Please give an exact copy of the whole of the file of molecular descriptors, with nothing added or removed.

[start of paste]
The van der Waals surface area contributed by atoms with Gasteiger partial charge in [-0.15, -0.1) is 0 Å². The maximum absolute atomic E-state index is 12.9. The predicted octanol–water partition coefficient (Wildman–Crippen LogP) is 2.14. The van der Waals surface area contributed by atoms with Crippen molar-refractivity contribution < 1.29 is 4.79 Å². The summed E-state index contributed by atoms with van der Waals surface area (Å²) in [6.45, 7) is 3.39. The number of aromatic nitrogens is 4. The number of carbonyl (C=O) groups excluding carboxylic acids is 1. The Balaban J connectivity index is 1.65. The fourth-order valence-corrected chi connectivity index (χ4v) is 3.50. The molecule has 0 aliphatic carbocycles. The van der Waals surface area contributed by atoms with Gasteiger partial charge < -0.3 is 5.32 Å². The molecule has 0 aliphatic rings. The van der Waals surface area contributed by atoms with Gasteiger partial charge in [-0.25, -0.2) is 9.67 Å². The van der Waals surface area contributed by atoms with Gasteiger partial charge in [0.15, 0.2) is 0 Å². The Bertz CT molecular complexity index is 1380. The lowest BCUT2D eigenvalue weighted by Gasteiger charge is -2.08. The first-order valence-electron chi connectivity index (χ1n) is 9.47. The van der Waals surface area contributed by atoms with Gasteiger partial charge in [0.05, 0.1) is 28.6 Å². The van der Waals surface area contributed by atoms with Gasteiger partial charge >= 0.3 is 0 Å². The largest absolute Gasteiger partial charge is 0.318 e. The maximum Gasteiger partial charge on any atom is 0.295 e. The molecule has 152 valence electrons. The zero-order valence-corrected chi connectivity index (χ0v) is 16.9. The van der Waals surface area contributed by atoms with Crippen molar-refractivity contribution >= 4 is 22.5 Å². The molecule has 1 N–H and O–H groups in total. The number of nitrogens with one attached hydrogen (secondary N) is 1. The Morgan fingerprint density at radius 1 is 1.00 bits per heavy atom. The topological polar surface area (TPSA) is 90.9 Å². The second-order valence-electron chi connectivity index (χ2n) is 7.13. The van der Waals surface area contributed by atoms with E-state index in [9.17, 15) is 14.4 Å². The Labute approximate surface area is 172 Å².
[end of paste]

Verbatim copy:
The van der Waals surface area contributed by atoms with Gasteiger partial charge in [-0.15, -0.1) is 0 Å². The maximum absolute atomic E-state index is 12.9. The predicted octanol–water partition coefficient (Wildman–Crippen LogP) is 2.14. The van der Waals surface area contributed by atoms with Crippen molar-refractivity contribution < 1.29 is 4.79 Å². The summed E-state index contributed by atoms with van der Waals surface area (Å²) in [6.45, 7) is 3.39. The number of aromatic nitrogens is 4. The number of carbonyl (C=O) groups excluding carboxylic acids is 1. The Balaban J connectivity index is 1.65. The fourth-order valence-corrected chi connectivity index (χ4v) is 3.50. The molecule has 0 aliphatic carbocycles. The van der Waals surface area contributed by atoms with Gasteiger partial charge < -0.3 is 5.32 Å². The molecule has 0 aliphatic rings. The van der Waals surface area contributed by atoms with Gasteiger partial charge in [-0.25, -0.2) is 9.67 Å². The van der Waals surface area contributed by atoms with Gasteiger partial charge in [0.15, 0.2) is 0 Å². The Bertz CT molecular complexity index is 1380. The lowest BCUT2D eigenvalue weighted by Gasteiger charge is -2.08. The first-order valence-electron chi connectivity index (χ1n) is 9.47. The van der Waals surface area contributed by atoms with Gasteiger partial charge in [0.05, 0.1) is 28.6 Å². The van der Waals surface area contributed by atoms with Gasteiger partial charge >= 0.3 is 0 Å². The largest absolute Gasteiger partial charge is 0.318 e. The maximum Gasteiger partial charge on any atom is 0.295 e. The molecule has 152 valence electrons. The zero-order valence-corrected chi connectivity index (χ0v) is 16.9. The van der Waals surface area contributed by atoms with Crippen molar-refractivity contribution >= 4 is 22.5 Å². The molecule has 1 N–H and O–H groups in total. The number of nitrogens with one attached hydrogen (secondary N) is 1. The Morgan fingerprint density at radius 1 is 1.00 bits per heavy atom. The topological polar surface area (TPSA) is 90.9 Å². The second-order valence-electron chi connectivity index (χ2n) is 7.13. The van der Waals surface area contributed by atoms with E-state index in [9.17, 15) is 14.4 Å². The Labute approximate surface area is 172 Å².